There is no legal definition of bullying. However, it’s usually defined as behaviour that is:

  • repeated
  • intended to hurt someone either physically or emotionally
  • often aimed at certain groups, for example because of race, religion, gender or sexual orientation

It takes many forms and can include:

  • physical assault
  • teasing
  • making threats
  • name calling
  • cyberbullying – bullying by mobile phone or online (for example email, social networks and instant messenger)

Your school should have its own policy to stop bullying.

The law

Some forms of bullying are illegal and should be reported to the police. These include:

  • violence or assault
  • theft
  • repeated harassment or intimidation, for example name calling, threats and abusive phone calls, emails or text messages
  • hate crimes

Call 999 if you or someone else is in immediate danger.

Schools and the law

By law, all state (not private) schools must have a behaviour policy in place that includes measures to prevent all forms of bullying among pupils.

This policy is decided by the school. All teachers, pupils and parents must be told what it is.

Anti-discrimination law

Schools must also follow anti-discrimination law. This means staff must act to prevent discrimination, harassment and victimisation within the school. This applies to all schools in England and Wales, and most schools in Scotland.

The Office of the Children’s Commissioner found that disabled children and those with visible medical conditions can be twice as likely as their peers to become targets for bullying behaviour. The National Autistic Society found that two out of five children on the autistic spectrum had been bullied at school.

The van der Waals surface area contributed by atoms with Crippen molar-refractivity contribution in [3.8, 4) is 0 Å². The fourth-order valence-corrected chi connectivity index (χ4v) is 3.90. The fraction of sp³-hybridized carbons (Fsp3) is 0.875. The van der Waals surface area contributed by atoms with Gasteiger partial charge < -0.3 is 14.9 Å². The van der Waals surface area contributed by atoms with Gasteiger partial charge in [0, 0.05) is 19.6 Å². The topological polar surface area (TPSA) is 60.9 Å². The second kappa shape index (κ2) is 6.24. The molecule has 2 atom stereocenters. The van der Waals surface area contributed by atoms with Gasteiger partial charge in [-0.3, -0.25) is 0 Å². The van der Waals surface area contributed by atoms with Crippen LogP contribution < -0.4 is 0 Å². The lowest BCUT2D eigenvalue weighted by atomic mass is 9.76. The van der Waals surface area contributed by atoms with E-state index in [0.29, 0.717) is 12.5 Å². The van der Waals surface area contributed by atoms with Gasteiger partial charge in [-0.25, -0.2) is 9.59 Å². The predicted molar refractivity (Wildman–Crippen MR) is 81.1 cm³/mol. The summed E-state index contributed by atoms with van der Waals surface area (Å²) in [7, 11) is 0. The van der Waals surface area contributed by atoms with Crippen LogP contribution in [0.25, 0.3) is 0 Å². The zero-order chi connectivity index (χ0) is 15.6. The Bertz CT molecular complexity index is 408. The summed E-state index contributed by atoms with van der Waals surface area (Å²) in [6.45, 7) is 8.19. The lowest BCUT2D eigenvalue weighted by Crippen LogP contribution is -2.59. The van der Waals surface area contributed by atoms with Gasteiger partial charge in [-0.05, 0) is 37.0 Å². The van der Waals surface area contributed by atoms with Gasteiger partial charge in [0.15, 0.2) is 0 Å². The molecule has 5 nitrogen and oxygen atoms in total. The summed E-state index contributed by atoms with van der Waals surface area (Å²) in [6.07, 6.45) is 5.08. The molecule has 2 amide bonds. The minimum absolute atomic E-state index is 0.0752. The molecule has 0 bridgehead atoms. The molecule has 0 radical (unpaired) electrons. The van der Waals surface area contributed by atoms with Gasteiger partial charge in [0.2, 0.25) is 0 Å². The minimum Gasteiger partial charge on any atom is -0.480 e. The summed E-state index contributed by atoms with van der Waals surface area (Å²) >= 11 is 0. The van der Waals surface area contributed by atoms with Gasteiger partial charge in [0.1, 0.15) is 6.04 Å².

Mencap found that nearly nine out of 10 people with a learning disability experience some form of bullying, with over two-thirds experiencing it on a regular basis.

There are lots of resources for practitioners who work with the children and young people. Mencap have their ‘Don’t stick it, stop it!’ report with stories of true events and the resources they used to get the information from those young people.

You can also find information and advice about bullying and harassment below.

Somerset has an anti-bullying website for young people, parents, carers and professionals, with useful advice and links to national and local support agencies.

Anti-Bullying Alliance is a national organisation.

Childline is also a national organisation that has resources for all types of bullying. The information is written in a way that young people can understand which type of bullying has happened.

Top Tips on Bullying – written by the Unstoppables

Bullying UK – part of Family Lives

Somerset County Council also have helpful links on their website to help.

Report a child at risk

Domestic abuse

Behaviour on school transport